Nature morte de pêches et poires, an exquisite still life painted by Paul Cézanne between 1885 and 1887, produced the highest price in the first Christie’s evening sale of 2019, selling for £21,203,750 (including buyer’s premium).
Acquired directly from the artist by the dealer Ambroise Vollard, who mounted Cézanne’s first solo exhibition in 1895, the painting was last seen at auction almost 40 years ago and is arguably the artist’s most significant still-life to come to market in 20 years.
The work was one of the highlights in the Hidden Treasures collection, which was offered in a standalone sale, and contributed to a total of £190,704,625 — the second highest for such an auction series in London.
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The Hidden Treasures collection included long unseen pictures by other great artists of the period. Among them was Renoir’s Sentier dans le bois, which was painted circa 1874-1877 — the height of the Impressionist moment — in the Forest of Fontainebleau. The sous-bois painting sparked a bidding battle that took it past its high estimate to £12,691,250.
The Impressionist and Modern Art Evening Sale followed, and opened with a fierce bidding battle for Edgar Degas’ Danseuses dans une salle d’exercice (Trois Danseuses) from 1873. This small, jewel-like painting, in which a trio of ballet dancers rehearse their steps, illuminated by light flooding through the windows behind them, eventually sold for £4,178,750 against a low estimate of £800,000.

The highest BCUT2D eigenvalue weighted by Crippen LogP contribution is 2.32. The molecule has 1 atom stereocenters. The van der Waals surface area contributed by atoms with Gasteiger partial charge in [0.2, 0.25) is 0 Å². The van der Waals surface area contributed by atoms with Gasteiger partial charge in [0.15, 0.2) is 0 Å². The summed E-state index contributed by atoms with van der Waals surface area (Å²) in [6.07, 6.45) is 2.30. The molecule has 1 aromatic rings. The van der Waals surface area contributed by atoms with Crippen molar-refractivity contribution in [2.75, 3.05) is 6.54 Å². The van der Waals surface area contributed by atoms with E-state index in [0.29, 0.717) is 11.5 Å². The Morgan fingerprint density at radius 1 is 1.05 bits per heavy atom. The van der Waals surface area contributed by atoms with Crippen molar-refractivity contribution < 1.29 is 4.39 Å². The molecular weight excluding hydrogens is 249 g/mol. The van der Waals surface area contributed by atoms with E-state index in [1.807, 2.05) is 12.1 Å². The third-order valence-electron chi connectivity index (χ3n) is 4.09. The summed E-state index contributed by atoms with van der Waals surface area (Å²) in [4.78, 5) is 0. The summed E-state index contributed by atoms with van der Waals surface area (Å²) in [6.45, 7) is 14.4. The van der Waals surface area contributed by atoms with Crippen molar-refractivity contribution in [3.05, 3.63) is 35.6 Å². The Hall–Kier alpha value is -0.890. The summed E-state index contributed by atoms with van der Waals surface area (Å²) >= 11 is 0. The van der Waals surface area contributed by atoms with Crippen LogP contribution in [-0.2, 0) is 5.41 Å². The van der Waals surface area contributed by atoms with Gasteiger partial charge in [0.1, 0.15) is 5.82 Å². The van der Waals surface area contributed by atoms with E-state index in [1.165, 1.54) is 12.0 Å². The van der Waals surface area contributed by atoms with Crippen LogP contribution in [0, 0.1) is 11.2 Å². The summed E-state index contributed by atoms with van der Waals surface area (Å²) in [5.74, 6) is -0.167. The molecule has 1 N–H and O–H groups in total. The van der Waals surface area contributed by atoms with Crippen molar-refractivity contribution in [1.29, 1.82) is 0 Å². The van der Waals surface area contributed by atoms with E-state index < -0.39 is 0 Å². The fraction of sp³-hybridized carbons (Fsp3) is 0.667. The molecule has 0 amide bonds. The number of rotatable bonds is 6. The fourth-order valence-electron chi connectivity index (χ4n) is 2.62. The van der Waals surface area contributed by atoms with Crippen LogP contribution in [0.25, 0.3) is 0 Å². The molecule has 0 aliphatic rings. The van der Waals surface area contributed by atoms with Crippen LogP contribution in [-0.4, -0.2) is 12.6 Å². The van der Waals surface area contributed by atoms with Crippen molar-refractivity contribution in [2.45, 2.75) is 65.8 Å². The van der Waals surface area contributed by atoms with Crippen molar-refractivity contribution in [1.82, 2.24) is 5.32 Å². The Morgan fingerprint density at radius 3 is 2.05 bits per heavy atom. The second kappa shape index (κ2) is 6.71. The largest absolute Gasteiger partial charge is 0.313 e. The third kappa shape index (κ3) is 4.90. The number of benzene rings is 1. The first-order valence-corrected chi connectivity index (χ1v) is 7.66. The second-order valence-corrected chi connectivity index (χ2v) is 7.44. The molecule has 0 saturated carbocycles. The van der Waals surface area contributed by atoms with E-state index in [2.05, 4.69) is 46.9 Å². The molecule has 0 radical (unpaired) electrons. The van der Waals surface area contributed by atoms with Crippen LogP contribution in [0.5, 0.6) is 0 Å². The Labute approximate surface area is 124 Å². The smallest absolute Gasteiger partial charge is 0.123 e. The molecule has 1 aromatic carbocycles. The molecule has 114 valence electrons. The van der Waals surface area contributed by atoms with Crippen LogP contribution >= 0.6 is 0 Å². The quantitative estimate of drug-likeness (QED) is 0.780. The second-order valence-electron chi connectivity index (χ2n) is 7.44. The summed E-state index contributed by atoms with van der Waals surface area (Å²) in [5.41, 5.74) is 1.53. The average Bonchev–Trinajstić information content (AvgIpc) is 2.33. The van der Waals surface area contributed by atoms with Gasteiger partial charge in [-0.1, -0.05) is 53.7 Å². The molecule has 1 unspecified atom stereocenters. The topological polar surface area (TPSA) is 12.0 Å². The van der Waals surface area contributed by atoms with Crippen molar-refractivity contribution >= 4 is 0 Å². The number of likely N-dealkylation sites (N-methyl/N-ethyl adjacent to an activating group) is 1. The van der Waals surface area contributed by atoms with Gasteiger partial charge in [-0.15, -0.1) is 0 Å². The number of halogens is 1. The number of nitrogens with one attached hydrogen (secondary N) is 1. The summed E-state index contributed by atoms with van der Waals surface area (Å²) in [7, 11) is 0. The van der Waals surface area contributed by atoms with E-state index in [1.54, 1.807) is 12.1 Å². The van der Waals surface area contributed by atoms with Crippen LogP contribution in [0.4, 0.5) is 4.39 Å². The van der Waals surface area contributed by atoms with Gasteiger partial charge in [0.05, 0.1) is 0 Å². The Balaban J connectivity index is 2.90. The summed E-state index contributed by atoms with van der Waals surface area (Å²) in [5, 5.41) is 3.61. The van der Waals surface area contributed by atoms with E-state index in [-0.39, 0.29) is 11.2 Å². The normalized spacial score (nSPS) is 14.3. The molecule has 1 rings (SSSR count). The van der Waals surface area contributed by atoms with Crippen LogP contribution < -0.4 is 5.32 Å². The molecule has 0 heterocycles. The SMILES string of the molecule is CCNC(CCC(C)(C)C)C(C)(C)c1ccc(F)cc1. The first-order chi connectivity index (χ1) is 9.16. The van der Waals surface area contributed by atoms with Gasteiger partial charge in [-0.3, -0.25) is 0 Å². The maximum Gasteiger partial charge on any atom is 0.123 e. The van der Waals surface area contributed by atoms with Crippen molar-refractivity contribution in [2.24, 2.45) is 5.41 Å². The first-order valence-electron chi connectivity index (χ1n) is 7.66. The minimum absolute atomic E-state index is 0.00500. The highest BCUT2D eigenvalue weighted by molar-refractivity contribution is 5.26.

Sold to benefit a charitable foundation, a group of six rare and important paintings from a private collection titled An Adventurous Spirit produced new world auction records for Paul Signac, whose Le Port au soleil couchant, Opus 236 (Saint-Tropez), painted in 1892, sold for £19,501,250, eclipsing a record that had stood since 2007; and Gustave Caillebotte, whose Chemin montant realised £16,663,750, passing the previous mark set in 2011.
Other highlights from the sale, which was 95 per cent sold by value, included Claude Monet’s Au bord du fjord de Christiania, painted in Norway in 1895 (bought for £5,313,750), and Pablo Picasso’s Nature morte au crâne de taureau, which realised £4,746,250.
The third auction of the evening was The Art of the Surreal sale. Seven works by René Magritte were offered, including Le lieu commun, the most important painting of a bowler-hatted man by the artist to come to market since 1998.
The work, which was painted in 1964, offers a unique vision of this wandering icon. It shows him both full-face and hidden behind a column in an ambiguous landscape; simultaneously appearing and disappearing. Never previously offered at auction, Le lieu commun sold for £18,366,250.
Christie’s annual sale of Surrealist art also witnessed strong performances for Antoni Tàpies’ 1949 work Los ojos del follaje (The Eyes of Foliage), which soared past its high estimate before selling for £275,000; and Victor Braunier’s Braises (1946), which did likewise before being bought for £175,000. All seven works by Magritte were sold on the night in an auction that was 94 per cent sold by lot and 99 per cent by value.
The Impressionist and Modern Art Day Sale realised a total of £16,723,000, with new world auction records set for André Brasilier and Georges (Jirí) Kars, while the Works on Paper Sale totalled £7,098,875. The online-only sale dedicated to Picasso Ceramics. realised £1,458,250.